This Crazy Star Wars, 11 Year Old Day-Dreamers, and The Force

When I was eleven years old every kid in the neighborhood couldn’t stop talking about this movie called “Star Wars.”

Finally, on a twilight early summer evening my parents took me to see it.  If you were alive then you know how it felt to be the first.  The moment the Star Destroyer passed over the camera.  And then everything for the next two hours… and the rest of your life… everything changed.  There had never been anything like it.  I think you have to have seen it then, in the theatres, for the first time, to truly understand the gravity of what I’m talking about.  The world had changed.  Not just movies, but the toys and games we played with as kids.  And the storytelling changed as those of us who, one day, would become professional storytellers, began to learn how to tell something epic.

For that I am grateful.

My parents, who had no such interest in crazy things like The Force, blasters, and Wookiees… they sat there next to me as my child’s eyes tried to open wider and wider to take it all in.

The Art of the Amazing Craig Davison

They didn’t sit with me the next 11 times I saw it that summer.  But they gave me the $2.25 cents I needed for a ticket each time I went. Taking the long walk through a wild wasteland I would later put in a book called The Dark Knight.

And a Millenium Falcon one time when I couldn’t do what all the other kids were doing on a Halloween night.  So I sat there, learning to tell scary stories of adventure and spaceships as trick or treating was done by others.

And two tickets to Jedi for me and my best friend one day after I got home from school.  My friend and I standing in a line, excited and imagining what exactly would happen next, having no idea that the most diabolical screen villain we knew… could change.  Could repent.  When that moment happened… when Darth Vader threw the Emperor over the bridge… the whole theatre cheered!  I mean out of their seat’s cheering.  Can you believe that?  It happened.  I was there.  Because good triumphed over evil.

Every summer seemed like a Star Wars summer back then.  Either a movie. A re-release. Comic books.  Or just kids running around the neighborhood under the first stars of summer twilight, having adventures, telling stories.

I am grateful to my parents for indulging their day dreaming child.  To my best friend who stood with me in those lines.  And let me babble on and on about this amazing story unfolding before our eyes.  To George Lucas who had the courage to do something new for us kids.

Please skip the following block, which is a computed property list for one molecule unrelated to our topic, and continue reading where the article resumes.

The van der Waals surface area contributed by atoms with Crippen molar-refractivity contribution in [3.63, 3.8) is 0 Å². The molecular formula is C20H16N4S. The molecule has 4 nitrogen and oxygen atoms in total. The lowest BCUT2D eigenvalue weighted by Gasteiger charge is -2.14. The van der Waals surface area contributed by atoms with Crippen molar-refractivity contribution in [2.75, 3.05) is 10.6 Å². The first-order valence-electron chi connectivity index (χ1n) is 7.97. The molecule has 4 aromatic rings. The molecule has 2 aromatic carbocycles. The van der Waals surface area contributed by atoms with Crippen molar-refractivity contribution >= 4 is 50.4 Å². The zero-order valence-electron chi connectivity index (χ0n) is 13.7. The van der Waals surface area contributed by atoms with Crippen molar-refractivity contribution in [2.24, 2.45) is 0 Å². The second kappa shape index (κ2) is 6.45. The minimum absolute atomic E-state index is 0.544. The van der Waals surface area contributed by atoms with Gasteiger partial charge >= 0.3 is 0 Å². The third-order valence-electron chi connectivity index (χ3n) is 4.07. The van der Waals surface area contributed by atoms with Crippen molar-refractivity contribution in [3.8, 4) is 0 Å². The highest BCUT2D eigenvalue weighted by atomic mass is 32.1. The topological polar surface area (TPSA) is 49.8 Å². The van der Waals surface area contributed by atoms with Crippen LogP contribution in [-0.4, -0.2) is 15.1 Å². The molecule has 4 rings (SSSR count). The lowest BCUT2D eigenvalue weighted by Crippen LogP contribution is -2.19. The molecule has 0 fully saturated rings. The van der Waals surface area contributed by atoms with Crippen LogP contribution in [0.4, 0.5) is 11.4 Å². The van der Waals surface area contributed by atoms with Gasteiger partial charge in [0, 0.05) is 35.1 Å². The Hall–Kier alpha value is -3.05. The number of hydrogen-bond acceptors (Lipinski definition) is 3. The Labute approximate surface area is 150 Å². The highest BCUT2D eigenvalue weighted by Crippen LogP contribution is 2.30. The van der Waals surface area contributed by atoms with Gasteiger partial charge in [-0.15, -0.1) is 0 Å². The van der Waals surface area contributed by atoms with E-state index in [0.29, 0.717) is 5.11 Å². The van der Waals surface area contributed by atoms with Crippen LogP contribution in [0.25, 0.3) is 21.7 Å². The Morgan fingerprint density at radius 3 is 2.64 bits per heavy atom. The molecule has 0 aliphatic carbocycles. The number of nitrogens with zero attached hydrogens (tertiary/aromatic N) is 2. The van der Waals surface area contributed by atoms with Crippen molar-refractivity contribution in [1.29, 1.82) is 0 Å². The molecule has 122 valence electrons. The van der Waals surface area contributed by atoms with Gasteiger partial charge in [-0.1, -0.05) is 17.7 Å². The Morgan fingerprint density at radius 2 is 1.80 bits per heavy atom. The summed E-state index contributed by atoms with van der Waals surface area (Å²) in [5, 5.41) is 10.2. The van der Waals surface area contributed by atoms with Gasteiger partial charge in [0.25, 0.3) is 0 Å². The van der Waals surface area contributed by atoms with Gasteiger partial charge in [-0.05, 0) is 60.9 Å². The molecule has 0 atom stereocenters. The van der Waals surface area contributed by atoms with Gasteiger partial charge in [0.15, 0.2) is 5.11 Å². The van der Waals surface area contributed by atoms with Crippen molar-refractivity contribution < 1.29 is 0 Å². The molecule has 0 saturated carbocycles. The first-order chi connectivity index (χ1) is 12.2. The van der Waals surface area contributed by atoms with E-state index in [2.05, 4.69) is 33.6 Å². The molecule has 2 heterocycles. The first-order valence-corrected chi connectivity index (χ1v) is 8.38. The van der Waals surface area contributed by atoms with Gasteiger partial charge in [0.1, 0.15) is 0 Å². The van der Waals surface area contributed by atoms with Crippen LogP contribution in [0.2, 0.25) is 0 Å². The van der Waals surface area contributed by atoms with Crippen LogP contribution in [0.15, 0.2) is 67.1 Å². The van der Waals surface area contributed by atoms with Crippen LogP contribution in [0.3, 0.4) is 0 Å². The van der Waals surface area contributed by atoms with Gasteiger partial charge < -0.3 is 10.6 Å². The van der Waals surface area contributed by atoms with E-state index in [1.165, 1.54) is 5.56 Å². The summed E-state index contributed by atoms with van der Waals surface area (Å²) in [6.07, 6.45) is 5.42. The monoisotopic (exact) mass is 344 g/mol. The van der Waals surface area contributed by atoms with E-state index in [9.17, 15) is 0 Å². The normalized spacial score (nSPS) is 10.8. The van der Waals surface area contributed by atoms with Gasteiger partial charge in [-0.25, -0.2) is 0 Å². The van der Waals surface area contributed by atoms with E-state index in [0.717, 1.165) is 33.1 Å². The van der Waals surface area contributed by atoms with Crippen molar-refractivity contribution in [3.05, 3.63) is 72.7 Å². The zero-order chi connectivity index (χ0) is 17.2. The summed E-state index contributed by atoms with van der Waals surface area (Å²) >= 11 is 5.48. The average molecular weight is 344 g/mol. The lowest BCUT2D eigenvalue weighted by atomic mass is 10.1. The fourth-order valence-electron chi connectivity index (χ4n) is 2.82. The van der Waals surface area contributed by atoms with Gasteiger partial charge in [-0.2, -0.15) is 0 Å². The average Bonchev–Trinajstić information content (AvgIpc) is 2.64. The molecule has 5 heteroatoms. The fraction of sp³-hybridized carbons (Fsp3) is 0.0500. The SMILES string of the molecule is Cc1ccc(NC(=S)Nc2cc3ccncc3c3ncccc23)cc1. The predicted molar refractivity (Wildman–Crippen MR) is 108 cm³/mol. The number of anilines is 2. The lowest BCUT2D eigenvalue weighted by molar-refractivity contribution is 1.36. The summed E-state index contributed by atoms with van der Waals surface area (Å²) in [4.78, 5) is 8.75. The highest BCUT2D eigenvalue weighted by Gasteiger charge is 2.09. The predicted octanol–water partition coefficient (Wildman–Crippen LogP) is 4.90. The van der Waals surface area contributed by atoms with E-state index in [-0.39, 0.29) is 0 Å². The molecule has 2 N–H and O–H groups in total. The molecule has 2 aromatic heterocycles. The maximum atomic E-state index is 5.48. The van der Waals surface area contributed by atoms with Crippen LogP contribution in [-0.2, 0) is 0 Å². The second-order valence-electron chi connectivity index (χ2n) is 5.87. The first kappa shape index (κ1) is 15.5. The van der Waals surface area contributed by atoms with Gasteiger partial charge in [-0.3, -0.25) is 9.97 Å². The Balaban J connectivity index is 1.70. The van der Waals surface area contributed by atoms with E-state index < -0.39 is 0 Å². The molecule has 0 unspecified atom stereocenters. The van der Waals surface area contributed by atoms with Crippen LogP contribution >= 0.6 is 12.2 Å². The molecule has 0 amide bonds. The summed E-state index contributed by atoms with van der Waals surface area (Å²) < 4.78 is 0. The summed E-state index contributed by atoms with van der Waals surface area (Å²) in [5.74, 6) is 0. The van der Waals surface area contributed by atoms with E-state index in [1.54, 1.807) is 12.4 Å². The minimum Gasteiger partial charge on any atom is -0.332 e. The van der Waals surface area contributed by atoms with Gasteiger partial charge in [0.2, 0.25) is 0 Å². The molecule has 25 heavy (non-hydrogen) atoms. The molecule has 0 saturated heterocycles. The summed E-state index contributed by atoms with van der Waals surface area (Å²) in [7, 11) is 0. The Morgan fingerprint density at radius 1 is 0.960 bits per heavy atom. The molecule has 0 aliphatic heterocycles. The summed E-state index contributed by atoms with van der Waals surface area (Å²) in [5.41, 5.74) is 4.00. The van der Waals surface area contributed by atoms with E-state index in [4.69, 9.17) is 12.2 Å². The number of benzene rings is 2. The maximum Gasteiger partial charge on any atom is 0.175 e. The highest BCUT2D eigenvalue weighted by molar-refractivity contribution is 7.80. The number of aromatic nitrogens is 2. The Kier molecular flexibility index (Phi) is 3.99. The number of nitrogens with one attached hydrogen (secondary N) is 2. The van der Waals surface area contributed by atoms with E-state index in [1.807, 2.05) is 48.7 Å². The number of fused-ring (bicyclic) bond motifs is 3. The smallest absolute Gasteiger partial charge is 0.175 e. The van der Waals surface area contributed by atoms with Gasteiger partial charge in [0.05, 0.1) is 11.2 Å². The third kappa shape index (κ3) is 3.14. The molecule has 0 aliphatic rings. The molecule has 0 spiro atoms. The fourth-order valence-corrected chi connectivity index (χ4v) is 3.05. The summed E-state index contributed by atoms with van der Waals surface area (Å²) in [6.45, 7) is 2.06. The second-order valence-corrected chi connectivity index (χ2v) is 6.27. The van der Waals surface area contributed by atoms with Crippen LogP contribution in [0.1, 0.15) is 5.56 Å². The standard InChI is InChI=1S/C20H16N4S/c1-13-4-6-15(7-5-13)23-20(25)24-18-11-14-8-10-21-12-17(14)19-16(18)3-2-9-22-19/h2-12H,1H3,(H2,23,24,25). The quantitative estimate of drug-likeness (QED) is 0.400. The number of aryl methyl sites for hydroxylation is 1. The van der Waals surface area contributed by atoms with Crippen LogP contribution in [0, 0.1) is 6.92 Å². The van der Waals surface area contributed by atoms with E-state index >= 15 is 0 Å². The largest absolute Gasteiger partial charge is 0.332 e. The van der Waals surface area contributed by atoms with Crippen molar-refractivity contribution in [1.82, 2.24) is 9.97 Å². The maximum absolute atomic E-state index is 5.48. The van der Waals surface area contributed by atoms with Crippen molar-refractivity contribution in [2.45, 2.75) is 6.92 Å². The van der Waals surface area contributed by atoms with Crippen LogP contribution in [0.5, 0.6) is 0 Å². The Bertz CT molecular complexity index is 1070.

And for that moment when Darth Vader changed.  Repented.  Went a new direction in the time that remained him.  Did the right thing.

I would need that moment later in my life.  When I needed to change. I thank God for that.

Now this summer, a 48 year old man who still day dreams, but for a living now, is going back to those twilight summer evenings of Star Destroyers and young heroes.  Of dangerous bounty hunters and knights in pieces of junk starships. I’m telling those stories I’d begun as I walked out of the theatre, head spinning.  Or played with my friend’s action figures.  I’m telling them again.  Blasters and bounty hunters. Heroes and villains in armor. Freighters and fighter pilots. Along with another writer who was also once a day dreaming boy, Jason Anspach, we’re doing a thousand words a day in our own Star Wars-style universe.  You can follow along. We’ve serialized it.  Summers coming… may the Force be with you. Always. As it was then, on those twilight summer evenings.

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About Nick Cole

Nick Cole is a working actor living in Southern California. When he is not auditioning for commercials, going out for sitcoms or being shot, kicked, stabbed or beaten by the students of various film schools for their projects, he can often be found as a guard for King Phillip the Second of Spain in the Opera Don Carlo at Los Angeles Opera or some similar role. Nick Cole has been writing for most of his life and acting in Hollywood after serving in the U.S. Army. You can also find him on Twitter.

3 Responses to This Crazy Star Wars, 11 Year Old Day-Dreamers, and The Force

  1. And in only four more weeks, we get to celebrate it all over again. 40th Anniversary of being the kid watching with wide-open mouth as the Star Destroyer kept going. And going. And going.

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